Canadian Star Wars contract – This airship design was fully patented world-wide and was developed over a decade at a cost of $20 million. It won the Canadian Government Award of Excellence in 1984. And the Philip Petroleum Award for Science 1985. The Smithsonian Institute requested the prototype which was unfortunately destroyed in an accident.

Over 160 wind tunnel tests were conducted by our engineers and aerodynamicists at the Institute for Aerospace Studies, University of Toronto, under the Direction of Dr. James DeLaurier, Department Head. Further smoke tunnel tests were documented at the Carleton University aerodynamic smoke tunnel lab under the direction of Dr. Morley O’Neil.

In the early 1990’s, Fred Ferguson then formed Av-Intel Inc., a small private company with a group of prominent financiers from US industry. AV-Intel represents fully patented airship technologies. Av-Intel’s research has shown that a modern long fineness ratio airship is substantially more load and cost efficient than equivalent payload shorter blimp-like airships. However, history has shown that all past long fineness ratio rigid airships had inherent structural inadequacies, many resulting in catastrophic failures. The Av-Intel series of airships has correctly analyzed and isolated the inadequacies of the past era. The Av-Intel airship design advances the current state-of-the-art for ultra-large pressure airships. The overall result is a fineness ratio in excess of 8:1 which provides a minimal cross section and cost relative to load capability.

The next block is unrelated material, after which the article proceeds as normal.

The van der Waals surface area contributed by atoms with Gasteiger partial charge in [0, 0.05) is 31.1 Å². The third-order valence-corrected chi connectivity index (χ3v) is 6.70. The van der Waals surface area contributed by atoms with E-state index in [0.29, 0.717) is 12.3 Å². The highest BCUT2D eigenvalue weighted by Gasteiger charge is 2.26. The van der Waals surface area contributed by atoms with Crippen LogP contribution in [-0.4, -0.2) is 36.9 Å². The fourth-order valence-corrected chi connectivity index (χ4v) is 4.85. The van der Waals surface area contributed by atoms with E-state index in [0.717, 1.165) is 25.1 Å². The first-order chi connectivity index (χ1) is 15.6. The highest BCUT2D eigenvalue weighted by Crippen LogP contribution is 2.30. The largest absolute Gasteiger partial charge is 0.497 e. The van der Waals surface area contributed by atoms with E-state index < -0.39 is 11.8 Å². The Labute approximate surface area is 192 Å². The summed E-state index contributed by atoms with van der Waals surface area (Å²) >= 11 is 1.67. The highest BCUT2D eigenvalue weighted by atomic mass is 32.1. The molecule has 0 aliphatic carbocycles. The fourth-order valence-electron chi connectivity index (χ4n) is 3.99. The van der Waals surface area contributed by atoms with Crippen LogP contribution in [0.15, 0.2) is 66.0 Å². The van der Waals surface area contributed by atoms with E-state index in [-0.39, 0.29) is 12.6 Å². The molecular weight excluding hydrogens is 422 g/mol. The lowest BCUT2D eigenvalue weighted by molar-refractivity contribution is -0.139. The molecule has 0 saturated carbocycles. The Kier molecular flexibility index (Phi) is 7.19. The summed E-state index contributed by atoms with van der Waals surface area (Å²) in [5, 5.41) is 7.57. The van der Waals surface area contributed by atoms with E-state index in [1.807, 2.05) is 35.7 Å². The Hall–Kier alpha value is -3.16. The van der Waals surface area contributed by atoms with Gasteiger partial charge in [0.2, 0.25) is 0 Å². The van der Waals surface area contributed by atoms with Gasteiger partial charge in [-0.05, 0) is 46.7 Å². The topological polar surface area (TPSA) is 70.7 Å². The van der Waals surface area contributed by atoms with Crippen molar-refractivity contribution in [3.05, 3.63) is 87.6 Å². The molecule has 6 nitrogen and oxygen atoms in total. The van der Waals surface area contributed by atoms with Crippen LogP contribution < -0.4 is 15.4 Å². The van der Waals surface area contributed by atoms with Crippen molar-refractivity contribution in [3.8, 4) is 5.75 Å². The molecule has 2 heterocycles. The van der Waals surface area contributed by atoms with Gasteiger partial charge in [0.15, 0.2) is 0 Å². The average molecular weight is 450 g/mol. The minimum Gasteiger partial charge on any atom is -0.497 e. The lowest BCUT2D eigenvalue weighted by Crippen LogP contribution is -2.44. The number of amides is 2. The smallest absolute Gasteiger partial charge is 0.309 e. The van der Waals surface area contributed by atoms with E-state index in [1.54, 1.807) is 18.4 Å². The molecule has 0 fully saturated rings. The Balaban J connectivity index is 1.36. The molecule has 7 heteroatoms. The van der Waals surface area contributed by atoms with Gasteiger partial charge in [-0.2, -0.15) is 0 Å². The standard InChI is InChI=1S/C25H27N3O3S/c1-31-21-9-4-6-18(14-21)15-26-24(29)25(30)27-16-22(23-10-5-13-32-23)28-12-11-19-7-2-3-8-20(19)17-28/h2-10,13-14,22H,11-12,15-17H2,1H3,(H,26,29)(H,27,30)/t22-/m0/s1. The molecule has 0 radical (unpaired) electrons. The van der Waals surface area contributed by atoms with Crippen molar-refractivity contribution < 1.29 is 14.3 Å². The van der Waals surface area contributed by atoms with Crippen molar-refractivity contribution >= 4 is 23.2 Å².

The new Av-Intel airships encompass an advanced new technology that divides the long cigar-shaped airship into sections or segments that act similar to a huge shock absorber. In simulation studies contracted to the Lockheed Advanced Development Corporation, Av-Intel’s design proved to exceed the current requirements for safety and gust loading by a broad positive margin. Other contractual analysis included extensive loads versus economic analysis utilizing the Texas A&M; wind tunnel, structural envelope design evaluation at France’s CNES, and froude scale flying prototypes, the latest of which have been tested to 10,000-ft altitude. Commercial Market studies were conducted by Federal Express and American President Lines which show the Av-Intel Cargo Airship efficiency is based upon projected technical and economic performance features.